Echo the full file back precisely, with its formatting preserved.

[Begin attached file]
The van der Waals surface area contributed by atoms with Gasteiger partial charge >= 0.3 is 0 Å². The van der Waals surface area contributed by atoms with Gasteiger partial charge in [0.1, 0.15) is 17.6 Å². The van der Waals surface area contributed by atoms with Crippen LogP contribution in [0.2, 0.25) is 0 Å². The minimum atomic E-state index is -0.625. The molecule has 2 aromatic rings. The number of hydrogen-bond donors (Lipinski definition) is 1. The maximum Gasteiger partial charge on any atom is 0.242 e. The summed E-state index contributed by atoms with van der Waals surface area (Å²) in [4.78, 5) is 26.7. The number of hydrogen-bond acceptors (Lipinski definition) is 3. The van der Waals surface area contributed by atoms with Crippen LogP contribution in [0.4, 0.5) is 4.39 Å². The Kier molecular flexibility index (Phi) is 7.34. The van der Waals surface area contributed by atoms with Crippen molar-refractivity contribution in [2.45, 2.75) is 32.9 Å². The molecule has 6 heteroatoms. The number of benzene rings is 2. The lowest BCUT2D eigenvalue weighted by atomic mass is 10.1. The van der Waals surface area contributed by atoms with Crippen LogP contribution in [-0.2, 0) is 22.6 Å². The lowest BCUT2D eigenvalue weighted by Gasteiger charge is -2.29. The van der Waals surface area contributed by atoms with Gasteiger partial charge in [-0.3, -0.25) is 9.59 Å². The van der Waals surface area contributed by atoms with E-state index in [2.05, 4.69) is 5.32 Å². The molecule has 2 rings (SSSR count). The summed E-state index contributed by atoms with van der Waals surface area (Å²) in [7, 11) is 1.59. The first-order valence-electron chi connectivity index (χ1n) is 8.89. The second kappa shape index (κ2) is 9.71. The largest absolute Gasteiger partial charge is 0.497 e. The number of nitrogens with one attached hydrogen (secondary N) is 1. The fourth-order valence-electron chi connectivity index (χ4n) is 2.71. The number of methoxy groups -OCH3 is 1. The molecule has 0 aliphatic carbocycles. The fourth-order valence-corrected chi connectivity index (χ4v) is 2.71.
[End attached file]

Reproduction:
The van der Waals surface area contributed by atoms with Gasteiger partial charge >= 0.3 is 0 Å². The van der Waals surface area contributed by atoms with Gasteiger partial charge in [0.1, 0.15) is 17.6 Å². The van der Waals surface area contributed by atoms with Crippen LogP contribution in [0.2, 0.25) is 0 Å². The minimum atomic E-state index is -0.625. The molecule has 2 aromatic rings. The number of hydrogen-bond donors (Lipinski definition) is 1. The maximum Gasteiger partial charge on any atom is 0.242 e. The summed E-state index contributed by atoms with van der Waals surface area (Å²) in [4.78, 5) is 26.7. The number of hydrogen-bond acceptors (Lipinski definition) is 3. The van der Waals surface area contributed by atoms with Crippen LogP contribution in [0.4, 0.5) is 4.39 Å². The Kier molecular flexibility index (Phi) is 7.34. The van der Waals surface area contributed by atoms with Crippen molar-refractivity contribution in [2.45, 2.75) is 32.9 Å². The molecule has 6 heteroatoms. The number of benzene rings is 2. The lowest BCUT2D eigenvalue weighted by atomic mass is 10.1. The van der Waals surface area contributed by atoms with Crippen LogP contribution in [-0.2, 0) is 22.6 Å². The lowest BCUT2D eigenvalue weighted by Gasteiger charge is -2.29. The van der Waals surface area contributed by atoms with Gasteiger partial charge in [-0.3, -0.25) is 9.59 Å². The van der Waals surface area contributed by atoms with E-state index in [2.05, 4.69) is 5.32 Å². The molecule has 2 rings (SSSR count). The summed E-state index contributed by atoms with van der Waals surface area (Å²) in [7, 11) is 1.59. The first-order valence-electron chi connectivity index (χ1n) is 8.89. The second kappa shape index (κ2) is 9.71. The largest absolute Gasteiger partial charge is 0.497 e. The number of nitrogens with one attached hydrogen (secondary N) is 1. The fourth-order valence-electron chi connectivity index (χ4n) is 2.71. The number of methoxy groups -OCH3 is 1. The molecule has 0 aliphatic carbocycles. The fourth-order valence-corrected chi connectivity index (χ4v) is 2.71.